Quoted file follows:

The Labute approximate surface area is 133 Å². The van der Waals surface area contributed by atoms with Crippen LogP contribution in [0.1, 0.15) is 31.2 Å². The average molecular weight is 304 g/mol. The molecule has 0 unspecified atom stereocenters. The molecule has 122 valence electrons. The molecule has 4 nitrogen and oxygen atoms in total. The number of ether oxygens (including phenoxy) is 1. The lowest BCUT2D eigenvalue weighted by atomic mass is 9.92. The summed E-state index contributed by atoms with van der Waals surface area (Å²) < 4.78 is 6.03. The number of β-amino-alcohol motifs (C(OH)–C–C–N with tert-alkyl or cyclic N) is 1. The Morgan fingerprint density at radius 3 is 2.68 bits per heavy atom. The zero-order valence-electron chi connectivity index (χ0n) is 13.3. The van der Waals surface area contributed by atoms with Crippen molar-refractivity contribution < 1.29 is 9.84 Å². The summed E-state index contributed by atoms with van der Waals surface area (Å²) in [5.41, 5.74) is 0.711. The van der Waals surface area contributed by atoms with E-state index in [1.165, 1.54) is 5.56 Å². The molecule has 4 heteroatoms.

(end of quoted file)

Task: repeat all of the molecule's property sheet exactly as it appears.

The Labute approximate surface area is 133 Å². The van der Waals surface area contributed by atoms with Crippen LogP contribution in [0.1, 0.15) is 31.2 Å². The average molecular weight is 304 g/mol. The molecule has 0 unspecified atom stereocenters. The molecule has 122 valence electrons. The molecule has 4 nitrogen and oxygen atoms in total. The number of ether oxygens (including phenoxy) is 1. The lowest BCUT2D eigenvalue weighted by atomic mass is 9.92. The summed E-state index contributed by atoms with van der Waals surface area (Å²) < 4.78 is 6.03. The number of β-amino-alcohol motifs (C(OH)–C–C–N with tert-alkyl or cyclic N) is 1. The Morgan fingerprint density at radius 3 is 2.68 bits per heavy atom. The zero-order valence-electron chi connectivity index (χ0n) is 13.3. The van der Waals surface area contributed by atoms with Crippen molar-refractivity contribution < 1.29 is 9.84 Å². The summed E-state index contributed by atoms with van der Waals surface area (Å²) in [5.41, 5.74) is 0.711. The van der Waals surface area contributed by atoms with E-state index in [1.165, 1.54) is 5.56 Å². The molecule has 4 heteroatoms.